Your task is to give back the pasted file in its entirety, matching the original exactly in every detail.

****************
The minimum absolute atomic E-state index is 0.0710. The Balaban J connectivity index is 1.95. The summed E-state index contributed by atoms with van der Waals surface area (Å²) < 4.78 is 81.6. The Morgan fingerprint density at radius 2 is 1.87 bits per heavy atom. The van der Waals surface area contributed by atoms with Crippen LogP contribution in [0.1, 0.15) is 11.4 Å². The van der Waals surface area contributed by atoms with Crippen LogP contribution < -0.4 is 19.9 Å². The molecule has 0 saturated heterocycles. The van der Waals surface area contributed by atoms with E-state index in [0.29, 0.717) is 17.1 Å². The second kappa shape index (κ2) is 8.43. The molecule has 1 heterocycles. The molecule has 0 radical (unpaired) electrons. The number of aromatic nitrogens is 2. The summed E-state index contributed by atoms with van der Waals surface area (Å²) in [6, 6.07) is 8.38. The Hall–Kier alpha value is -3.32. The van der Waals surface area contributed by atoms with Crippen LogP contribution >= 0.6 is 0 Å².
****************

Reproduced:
The minimum absolute atomic E-state index is 0.0710. The Balaban J connectivity index is 1.95. The summed E-state index contributed by atoms with van der Waals surface area (Å²) < 4.78 is 81.6. The Morgan fingerprint density at radius 2 is 1.87 bits per heavy atom. The van der Waals surface area contributed by atoms with Crippen LogP contribution in [0.1, 0.15) is 11.4 Å². The van der Waals surface area contributed by atoms with Crippen LogP contribution < -0.4 is 19.9 Å². The molecule has 0 saturated heterocycles. The van der Waals surface area contributed by atoms with E-state index in [0.29, 0.717) is 17.1 Å². The second kappa shape index (κ2) is 8.43. The molecule has 1 heterocycles. The molecule has 0 radical (unpaired) electrons. The number of aromatic nitrogens is 2. The summed E-state index contributed by atoms with van der Waals surface area (Å²) in [6, 6.07) is 8.38. The Hall–Kier alpha value is -3.32. The van der Waals surface area contributed by atoms with Crippen LogP contribution >= 0.6 is 0 Å².